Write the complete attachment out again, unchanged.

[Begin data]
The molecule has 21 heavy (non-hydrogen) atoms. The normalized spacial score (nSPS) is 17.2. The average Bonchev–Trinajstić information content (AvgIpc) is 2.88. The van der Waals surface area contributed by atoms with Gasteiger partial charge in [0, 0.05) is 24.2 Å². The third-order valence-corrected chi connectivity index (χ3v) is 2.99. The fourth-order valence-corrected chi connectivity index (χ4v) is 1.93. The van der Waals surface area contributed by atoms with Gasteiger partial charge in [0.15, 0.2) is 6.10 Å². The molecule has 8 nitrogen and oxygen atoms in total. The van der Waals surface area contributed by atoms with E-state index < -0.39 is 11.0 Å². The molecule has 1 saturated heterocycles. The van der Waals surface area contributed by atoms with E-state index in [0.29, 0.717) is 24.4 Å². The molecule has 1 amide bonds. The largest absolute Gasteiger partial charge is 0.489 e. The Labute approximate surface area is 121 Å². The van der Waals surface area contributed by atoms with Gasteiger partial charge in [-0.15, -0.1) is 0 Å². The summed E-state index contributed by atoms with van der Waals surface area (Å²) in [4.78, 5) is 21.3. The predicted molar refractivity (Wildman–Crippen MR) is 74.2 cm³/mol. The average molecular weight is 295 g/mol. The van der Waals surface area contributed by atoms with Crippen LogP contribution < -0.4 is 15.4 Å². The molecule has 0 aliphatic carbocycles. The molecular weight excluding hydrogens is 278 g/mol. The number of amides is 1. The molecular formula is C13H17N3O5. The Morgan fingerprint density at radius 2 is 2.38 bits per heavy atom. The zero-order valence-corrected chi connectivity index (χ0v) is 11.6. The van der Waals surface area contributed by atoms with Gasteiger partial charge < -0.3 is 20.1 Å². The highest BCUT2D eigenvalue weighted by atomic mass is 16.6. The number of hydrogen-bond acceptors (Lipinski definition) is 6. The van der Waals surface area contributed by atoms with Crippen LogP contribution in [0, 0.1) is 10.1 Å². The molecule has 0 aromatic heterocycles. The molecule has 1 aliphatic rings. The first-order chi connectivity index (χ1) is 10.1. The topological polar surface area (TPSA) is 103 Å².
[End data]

The molecule has 21 heavy (non-hydrogen) atoms. The normalized spacial score (nSPS) is 17.2. The average Bonchev–Trinajstić information content (AvgIpc) is 2.88. The van der Waals surface area contributed by atoms with Gasteiger partial charge in [0, 0.05) is 24.2 Å². The third-order valence-corrected chi connectivity index (χ3v) is 2.99. The fourth-order valence-corrected chi connectivity index (χ4v) is 1.93. The van der Waals surface area contributed by atoms with Gasteiger partial charge in [0.15, 0.2) is 6.10 Å². The molecule has 8 nitrogen and oxygen atoms in total. The van der Waals surface area contributed by atoms with E-state index < -0.39 is 11.0 Å². The molecule has 1 saturated heterocycles. The van der Waals surface area contributed by atoms with E-state index in [0.29, 0.717) is 24.4 Å². The molecule has 1 amide bonds. The largest absolute Gasteiger partial charge is 0.489 e. The Labute approximate surface area is 121 Å². The van der Waals surface area contributed by atoms with Gasteiger partial charge in [-0.15, -0.1) is 0 Å². The summed E-state index contributed by atoms with van der Waals surface area (Å²) in [4.78, 5) is 21.3. The predicted molar refractivity (Wildman–Crippen MR) is 74.2 cm³/mol. The average molecular weight is 295 g/mol. The van der Waals surface area contributed by atoms with Crippen LogP contribution < -0.4 is 15.4 Å². The molecule has 0 aliphatic carbocycles. The molecular weight excluding hydrogens is 278 g/mol. The number of amides is 1. The molecular formula is C13H17N3O5. The Morgan fingerprint density at radius 2 is 2.38 bits per heavy atom. The zero-order valence-corrected chi connectivity index (χ0v) is 11.6. The van der Waals surface area contributed by atoms with Gasteiger partial charge < -0.3 is 20.1 Å². The highest BCUT2D eigenvalue weighted by atomic mass is 16.6. The number of hydrogen-bond acceptors (Lipinski definition) is 6. The van der Waals surface area contributed by atoms with Crippen LogP contribution in [0, 0.1) is 10.1 Å². The molecule has 0 aromatic heterocycles. The molecule has 1 aliphatic rings. The first-order chi connectivity index (χ1) is 10.1. The topological polar surface area (TPSA) is 103 Å².